White House seeks to expand biometric data collection of immigrants

On Behalf of | Sep 10, 2020 | US Immigration Law

This week a proposed White House policy came to light that could jeopardize the privacy of millions of U.S. immigrants – as well as some U.S. citizens. The proposed measure would require anyone associated with an immigration application process to provide highly sensitive biometric information to the government – which would be kept in perpetuity.

Here’s what the proposed change is, and why it matters:

What is required now

U.S. Citizenship and Immigration Services (USCIS) has been collecting some biometric data on certain immigrants for a while. Anyone age 15 or older applying for certain immigration benefits has been required to provide the following:

  • Fingerprints
  • Photograph
  • Signature

What could be required

If the proposed policy takes effect, the USCIS could also collect the following, significantly more private data:

  • Eye scans
  • Voice prints
  • DNA
  • Photograph for facial recognition

In addition, the government would be allowed to request this data at any time from any immigrant who has a work permit, green card or other benefit – all the way up until the time they become a U.S. citizen.

Furthermore, the proposed policy expands who all would be required to submit such data – to include any applicant and anyone associated with the immigration benefit. This would include U.S. citizen sponsors as well as child applicants under the age of 15.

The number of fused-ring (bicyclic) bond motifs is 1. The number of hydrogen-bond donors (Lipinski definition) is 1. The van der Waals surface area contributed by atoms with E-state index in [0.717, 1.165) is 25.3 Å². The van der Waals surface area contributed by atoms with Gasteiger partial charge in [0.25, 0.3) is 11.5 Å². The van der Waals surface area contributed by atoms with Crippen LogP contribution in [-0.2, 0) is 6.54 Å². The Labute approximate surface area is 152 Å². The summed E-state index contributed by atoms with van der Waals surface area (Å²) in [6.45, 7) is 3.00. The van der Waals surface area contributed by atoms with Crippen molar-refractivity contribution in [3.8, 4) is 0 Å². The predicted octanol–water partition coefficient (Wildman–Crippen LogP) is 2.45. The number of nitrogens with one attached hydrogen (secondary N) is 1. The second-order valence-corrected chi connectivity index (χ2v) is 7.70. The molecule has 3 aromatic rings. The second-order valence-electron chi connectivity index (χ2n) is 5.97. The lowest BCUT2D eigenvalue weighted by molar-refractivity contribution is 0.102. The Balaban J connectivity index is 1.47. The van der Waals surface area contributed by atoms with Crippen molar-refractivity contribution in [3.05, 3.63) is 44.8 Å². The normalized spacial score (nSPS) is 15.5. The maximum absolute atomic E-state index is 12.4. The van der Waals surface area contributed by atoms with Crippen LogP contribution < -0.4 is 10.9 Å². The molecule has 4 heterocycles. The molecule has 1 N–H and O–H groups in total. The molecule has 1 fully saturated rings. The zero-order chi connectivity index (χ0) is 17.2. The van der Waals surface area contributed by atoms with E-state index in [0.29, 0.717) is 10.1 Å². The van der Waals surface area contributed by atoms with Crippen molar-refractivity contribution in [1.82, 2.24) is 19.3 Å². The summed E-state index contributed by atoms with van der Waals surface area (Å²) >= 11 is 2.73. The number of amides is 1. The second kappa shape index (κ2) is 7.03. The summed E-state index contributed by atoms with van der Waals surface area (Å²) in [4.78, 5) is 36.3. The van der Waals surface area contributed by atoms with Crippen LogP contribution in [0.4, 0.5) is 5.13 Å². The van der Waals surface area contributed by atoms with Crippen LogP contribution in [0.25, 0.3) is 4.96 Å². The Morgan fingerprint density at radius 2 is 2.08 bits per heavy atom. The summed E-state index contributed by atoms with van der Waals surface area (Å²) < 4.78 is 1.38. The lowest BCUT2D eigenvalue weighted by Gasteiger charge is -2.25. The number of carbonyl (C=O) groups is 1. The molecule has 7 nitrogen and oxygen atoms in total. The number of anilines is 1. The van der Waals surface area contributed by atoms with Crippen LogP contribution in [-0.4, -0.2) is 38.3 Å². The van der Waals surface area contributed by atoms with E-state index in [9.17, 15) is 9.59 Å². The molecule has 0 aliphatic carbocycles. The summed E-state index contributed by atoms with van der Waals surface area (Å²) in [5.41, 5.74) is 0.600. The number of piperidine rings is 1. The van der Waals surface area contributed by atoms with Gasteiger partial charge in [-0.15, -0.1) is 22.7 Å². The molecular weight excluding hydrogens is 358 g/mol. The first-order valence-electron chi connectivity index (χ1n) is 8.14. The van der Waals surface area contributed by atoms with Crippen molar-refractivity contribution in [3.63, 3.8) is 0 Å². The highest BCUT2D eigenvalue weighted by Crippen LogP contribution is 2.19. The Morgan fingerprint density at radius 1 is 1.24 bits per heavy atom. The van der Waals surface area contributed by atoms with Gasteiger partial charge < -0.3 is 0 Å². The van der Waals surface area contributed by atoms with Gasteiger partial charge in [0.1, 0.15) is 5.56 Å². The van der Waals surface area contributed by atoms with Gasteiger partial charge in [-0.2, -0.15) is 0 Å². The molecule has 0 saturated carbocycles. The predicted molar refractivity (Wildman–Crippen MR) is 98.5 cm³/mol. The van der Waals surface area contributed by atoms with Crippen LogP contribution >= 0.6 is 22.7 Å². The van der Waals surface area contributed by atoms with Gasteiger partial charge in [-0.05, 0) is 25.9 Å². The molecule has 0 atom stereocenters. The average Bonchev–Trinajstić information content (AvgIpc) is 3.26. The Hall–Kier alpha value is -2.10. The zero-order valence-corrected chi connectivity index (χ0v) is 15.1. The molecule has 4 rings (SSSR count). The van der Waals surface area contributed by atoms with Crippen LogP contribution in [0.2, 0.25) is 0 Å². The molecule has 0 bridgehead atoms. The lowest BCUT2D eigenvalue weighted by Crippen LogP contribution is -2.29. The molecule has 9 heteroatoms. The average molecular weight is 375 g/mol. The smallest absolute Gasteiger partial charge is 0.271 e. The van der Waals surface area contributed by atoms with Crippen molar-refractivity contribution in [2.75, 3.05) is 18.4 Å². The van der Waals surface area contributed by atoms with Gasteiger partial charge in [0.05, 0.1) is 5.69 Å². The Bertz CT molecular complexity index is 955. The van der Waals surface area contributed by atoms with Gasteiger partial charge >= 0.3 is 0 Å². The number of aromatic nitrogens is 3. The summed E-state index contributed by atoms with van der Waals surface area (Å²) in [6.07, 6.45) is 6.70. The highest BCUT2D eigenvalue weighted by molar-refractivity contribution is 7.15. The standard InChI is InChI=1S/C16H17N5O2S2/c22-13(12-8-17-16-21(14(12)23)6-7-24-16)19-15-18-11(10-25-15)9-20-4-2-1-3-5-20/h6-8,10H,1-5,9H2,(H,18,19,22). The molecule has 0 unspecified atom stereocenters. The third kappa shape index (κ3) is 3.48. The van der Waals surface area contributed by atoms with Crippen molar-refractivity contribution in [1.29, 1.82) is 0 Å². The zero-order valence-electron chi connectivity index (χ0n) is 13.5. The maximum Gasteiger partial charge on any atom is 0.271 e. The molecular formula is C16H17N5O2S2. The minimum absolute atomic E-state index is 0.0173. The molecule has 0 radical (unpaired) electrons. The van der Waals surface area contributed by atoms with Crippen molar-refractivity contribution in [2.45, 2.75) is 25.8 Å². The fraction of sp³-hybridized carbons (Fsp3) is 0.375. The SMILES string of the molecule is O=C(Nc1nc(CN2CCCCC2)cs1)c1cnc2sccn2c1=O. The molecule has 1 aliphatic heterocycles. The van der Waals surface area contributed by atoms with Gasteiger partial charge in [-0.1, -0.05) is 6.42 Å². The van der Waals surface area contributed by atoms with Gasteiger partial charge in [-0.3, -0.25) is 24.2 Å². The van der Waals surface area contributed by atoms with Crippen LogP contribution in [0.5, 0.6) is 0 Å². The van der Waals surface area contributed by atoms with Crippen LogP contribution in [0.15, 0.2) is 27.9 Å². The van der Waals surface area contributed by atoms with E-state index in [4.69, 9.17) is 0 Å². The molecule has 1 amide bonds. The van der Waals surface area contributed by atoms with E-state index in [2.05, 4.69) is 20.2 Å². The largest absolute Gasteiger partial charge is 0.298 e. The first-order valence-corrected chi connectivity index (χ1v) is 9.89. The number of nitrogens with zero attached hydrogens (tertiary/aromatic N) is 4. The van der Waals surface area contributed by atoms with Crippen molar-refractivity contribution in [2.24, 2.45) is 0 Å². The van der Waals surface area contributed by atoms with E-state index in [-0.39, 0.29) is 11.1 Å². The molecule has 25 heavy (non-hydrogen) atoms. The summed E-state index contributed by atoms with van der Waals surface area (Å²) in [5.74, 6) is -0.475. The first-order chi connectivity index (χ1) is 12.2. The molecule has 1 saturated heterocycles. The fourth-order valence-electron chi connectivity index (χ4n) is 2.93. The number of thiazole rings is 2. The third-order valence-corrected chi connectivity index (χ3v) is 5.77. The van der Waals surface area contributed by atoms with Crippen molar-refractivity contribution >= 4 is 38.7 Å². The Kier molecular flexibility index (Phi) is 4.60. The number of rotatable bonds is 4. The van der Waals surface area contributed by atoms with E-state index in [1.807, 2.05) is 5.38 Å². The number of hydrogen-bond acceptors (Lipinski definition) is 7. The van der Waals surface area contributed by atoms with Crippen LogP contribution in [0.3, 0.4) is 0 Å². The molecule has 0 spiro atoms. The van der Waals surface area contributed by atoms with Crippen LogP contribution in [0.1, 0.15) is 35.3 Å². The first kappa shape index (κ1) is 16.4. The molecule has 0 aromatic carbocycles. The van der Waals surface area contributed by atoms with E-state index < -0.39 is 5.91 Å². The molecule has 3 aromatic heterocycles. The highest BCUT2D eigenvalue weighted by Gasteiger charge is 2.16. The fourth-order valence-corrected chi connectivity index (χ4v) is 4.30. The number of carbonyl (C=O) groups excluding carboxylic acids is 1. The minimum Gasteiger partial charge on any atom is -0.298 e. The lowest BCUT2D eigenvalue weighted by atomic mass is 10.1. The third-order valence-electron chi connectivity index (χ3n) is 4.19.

Why this is concerning

The proposed policy raises real privacy concerns and offers no clear pay off.

One former USCIS official openly condemned the proposed policy – pointing out that the current administration is attempting to exploit general language in the law to gather and permanently store highly personal information on a huge swath of the population. In addition, there seems to be no real necessity for collecting this information.

A policy analyst at the Migration Policy Institute echoed these concerns, stating that this action by the White House amounts to a form of “extreme vetting” that is far over the line of what is necessary. A director at the American Civil Liberties Union noted that such data collection does nothing to make us safer. Instead, it makes it easier for the government to “surveil and target” immigrant communities.

The United States is founded of principles on justice and equality for all – especially immigrants. This proposed measure would directly contradict that. As we continue to monitor the situation, we will hope for a just outcome.